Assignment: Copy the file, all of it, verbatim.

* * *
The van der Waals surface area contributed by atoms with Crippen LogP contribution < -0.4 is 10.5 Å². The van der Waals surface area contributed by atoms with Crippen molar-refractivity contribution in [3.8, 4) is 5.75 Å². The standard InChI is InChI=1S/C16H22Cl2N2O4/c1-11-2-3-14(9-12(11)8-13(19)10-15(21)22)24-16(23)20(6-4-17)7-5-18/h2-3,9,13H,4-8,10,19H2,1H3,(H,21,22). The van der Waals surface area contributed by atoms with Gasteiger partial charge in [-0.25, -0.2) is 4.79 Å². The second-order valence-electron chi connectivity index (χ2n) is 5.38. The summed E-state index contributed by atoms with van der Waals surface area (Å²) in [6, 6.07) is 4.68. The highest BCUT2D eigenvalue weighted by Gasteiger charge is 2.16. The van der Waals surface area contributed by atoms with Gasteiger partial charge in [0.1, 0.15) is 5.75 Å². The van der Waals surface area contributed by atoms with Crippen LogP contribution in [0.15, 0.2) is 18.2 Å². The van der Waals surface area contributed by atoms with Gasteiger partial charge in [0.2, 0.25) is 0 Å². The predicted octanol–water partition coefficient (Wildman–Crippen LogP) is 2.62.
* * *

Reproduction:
The van der Waals surface area contributed by atoms with Crippen LogP contribution < -0.4 is 10.5 Å². The van der Waals surface area contributed by atoms with Crippen molar-refractivity contribution in [3.8, 4) is 5.75 Å². The standard InChI is InChI=1S/C16H22Cl2N2O4/c1-11-2-3-14(9-12(11)8-13(19)10-15(21)22)24-16(23)20(6-4-17)7-5-18/h2-3,9,13H,4-8,10,19H2,1H3,(H,21,22). The van der Waals surface area contributed by atoms with Gasteiger partial charge in [-0.25, -0.2) is 4.79 Å². The second-order valence-electron chi connectivity index (χ2n) is 5.38. The summed E-state index contributed by atoms with van der Waals surface area (Å²) in [6, 6.07) is 4.68. The highest BCUT2D eigenvalue weighted by Gasteiger charge is 2.16. The van der Waals surface area contributed by atoms with Gasteiger partial charge in [0.1, 0.15) is 5.75 Å². The van der Waals surface area contributed by atoms with Crippen LogP contribution in [0.15, 0.2) is 18.2 Å². The van der Waals surface area contributed by atoms with Gasteiger partial charge in [0.2, 0.25) is 0 Å². The predicted octanol–water partition coefficient (Wildman–Crippen LogP) is 2.62.